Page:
You Wanted to Know: Red Yeast Rice

Himalayan Red Long grain Rice  in red heart shaped plate

I love it when doctors suggest natural remedies to help their patients with medical issues. Red yeast rice is no exception, as it’s a potent cholesterol fighter. I also love it when a patient seeks a second opinion, like Elaine DeSimone:


I’m sure glad you asked this question, Elaine, because it gives me the opportunity to talk about one of the best natural ways to lower your bad cholesterol.

Red yeast rice (Monascus purpureus) comes from the red yeast that is grown on rice, hence, its name. It has been used for centuries in Chinese medicine. It’s active ingredient works in a similar way as our commonly used cholesterol-lowering prescription medications. Here’s how.

While we get much of our cholesterol from our diet, our body is able to make its own cholesterol as well. All it needs is a few building-block molecules and an array of enzymes that combine these smaller molecules to construct a whole cholesterol molecule. One very important enzyme for this process is called HMG-CoA Reductase; it’s like the conductor on a train to cholesterol city. If you stop the conductor, the whole train stops.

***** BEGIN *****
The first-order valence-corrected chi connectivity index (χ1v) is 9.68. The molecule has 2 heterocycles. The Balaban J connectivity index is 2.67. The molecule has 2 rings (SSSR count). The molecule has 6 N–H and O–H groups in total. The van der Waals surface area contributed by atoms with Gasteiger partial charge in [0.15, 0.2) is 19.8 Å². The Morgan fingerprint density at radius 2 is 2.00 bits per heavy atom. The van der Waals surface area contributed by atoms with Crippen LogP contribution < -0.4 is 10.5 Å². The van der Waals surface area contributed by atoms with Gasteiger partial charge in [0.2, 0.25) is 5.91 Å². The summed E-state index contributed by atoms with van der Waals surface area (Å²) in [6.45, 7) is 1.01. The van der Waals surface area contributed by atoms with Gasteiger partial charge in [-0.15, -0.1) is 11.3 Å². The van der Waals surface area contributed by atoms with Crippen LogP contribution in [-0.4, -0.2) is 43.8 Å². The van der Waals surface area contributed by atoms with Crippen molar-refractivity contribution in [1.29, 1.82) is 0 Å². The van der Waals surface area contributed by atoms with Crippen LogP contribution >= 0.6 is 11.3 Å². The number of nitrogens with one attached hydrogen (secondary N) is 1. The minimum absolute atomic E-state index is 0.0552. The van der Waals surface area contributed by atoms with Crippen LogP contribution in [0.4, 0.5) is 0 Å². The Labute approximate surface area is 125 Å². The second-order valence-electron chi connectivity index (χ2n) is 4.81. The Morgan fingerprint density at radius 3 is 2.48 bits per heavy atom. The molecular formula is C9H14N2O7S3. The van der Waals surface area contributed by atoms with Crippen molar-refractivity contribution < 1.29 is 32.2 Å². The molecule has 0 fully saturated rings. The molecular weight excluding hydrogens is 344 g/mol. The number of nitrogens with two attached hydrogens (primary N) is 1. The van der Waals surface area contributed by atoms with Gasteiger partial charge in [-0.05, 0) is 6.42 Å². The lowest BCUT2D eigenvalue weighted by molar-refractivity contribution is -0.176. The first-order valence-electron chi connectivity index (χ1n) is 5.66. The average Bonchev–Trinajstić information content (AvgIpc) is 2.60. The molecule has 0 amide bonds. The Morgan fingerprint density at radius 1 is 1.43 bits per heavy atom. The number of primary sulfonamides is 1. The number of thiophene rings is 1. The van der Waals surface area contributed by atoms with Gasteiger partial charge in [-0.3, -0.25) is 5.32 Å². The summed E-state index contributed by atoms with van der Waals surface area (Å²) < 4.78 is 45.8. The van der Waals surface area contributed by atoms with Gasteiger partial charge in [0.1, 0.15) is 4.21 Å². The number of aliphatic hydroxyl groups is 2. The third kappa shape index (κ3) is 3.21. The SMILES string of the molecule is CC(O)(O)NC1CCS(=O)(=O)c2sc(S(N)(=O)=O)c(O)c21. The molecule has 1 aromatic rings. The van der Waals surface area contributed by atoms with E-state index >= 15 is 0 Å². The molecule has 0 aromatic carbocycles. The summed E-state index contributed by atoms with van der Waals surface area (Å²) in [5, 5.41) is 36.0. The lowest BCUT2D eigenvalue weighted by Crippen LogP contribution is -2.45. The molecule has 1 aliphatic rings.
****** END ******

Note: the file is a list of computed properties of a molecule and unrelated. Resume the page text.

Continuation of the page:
A specific compound produced in red yeast rice, known as monacolins, is very similar to lovastatin, a very commonly used cholesterol-lowering drug. This compound inhibits HMG-CoA Reductase and halts cholesterol synthesis. This leads to a decrease in LDL (or lousy cholesterol). In fact, multiple studies that have tested red yeast rice on persons with high cholesterol have found that it can improve one’s cholesterol numbers. A typical regimen would be 1200 milligrams twice per day.

Although red yeast rice is widely available without a prescription and appears to have fewer side effects compared to statin drugs, it is important to remember that it is, in effect, a natural pharmaceutical that should be used under a physician’s direction.